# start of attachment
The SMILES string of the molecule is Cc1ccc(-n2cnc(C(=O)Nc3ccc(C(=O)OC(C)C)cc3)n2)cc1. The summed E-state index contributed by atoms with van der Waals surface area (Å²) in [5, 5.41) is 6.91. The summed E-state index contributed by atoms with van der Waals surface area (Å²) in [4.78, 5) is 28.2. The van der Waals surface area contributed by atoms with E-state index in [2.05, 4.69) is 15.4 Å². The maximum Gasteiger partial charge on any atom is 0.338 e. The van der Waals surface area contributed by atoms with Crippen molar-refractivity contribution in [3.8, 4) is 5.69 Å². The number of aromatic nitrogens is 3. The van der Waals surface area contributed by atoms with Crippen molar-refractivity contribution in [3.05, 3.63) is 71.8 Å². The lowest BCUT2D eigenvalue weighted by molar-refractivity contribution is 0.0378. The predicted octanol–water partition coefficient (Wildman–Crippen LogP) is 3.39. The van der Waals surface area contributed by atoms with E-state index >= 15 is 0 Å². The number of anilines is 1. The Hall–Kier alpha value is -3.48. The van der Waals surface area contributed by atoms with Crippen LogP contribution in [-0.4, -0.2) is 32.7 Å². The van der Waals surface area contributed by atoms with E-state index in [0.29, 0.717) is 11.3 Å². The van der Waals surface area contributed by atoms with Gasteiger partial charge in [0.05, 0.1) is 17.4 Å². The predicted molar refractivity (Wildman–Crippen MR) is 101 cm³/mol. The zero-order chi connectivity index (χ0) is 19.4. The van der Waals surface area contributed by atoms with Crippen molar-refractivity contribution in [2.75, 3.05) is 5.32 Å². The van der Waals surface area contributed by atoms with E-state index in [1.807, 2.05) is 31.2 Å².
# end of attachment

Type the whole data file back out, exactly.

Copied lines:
The SMILES string of the molecule is Cc1ccc(-n2cnc(C(=O)Nc3ccc(C(=O)OC(C)C)cc3)n2)cc1. The summed E-state index contributed by atoms with van der Waals surface area (Å²) in [5, 5.41) is 6.91. The summed E-state index contributed by atoms with van der Waals surface area (Å²) in [4.78, 5) is 28.2. The van der Waals surface area contributed by atoms with E-state index in [2.05, 4.69) is 15.4 Å². The maximum Gasteiger partial charge on any atom is 0.338 e. The van der Waals surface area contributed by atoms with Crippen molar-refractivity contribution in [3.8, 4) is 5.69 Å². The number of aromatic nitrogens is 3. The van der Waals surface area contributed by atoms with Crippen molar-refractivity contribution in [3.05, 3.63) is 71.8 Å². The lowest BCUT2D eigenvalue weighted by molar-refractivity contribution is 0.0378. The predicted octanol–water partition coefficient (Wildman–Crippen LogP) is 3.39. The van der Waals surface area contributed by atoms with E-state index >= 15 is 0 Å². The number of anilines is 1. The Hall–Kier alpha value is -3.48. The van der Waals surface area contributed by atoms with Crippen LogP contribution in [-0.4, -0.2) is 32.7 Å². The van der Waals surface area contributed by atoms with E-state index in [0.29, 0.717) is 11.3 Å². The van der Waals surface area contributed by atoms with Gasteiger partial charge in [0.05, 0.1) is 17.4 Å². The predicted molar refractivity (Wildman–Crippen MR) is 101 cm³/mol. The zero-order chi connectivity index (χ0) is 19.4. The van der Waals surface area contributed by atoms with Crippen molar-refractivity contribution in [2.75, 3.05) is 5.32 Å². The van der Waals surface area contributed by atoms with E-state index in [1.807, 2.05) is 31.2 Å².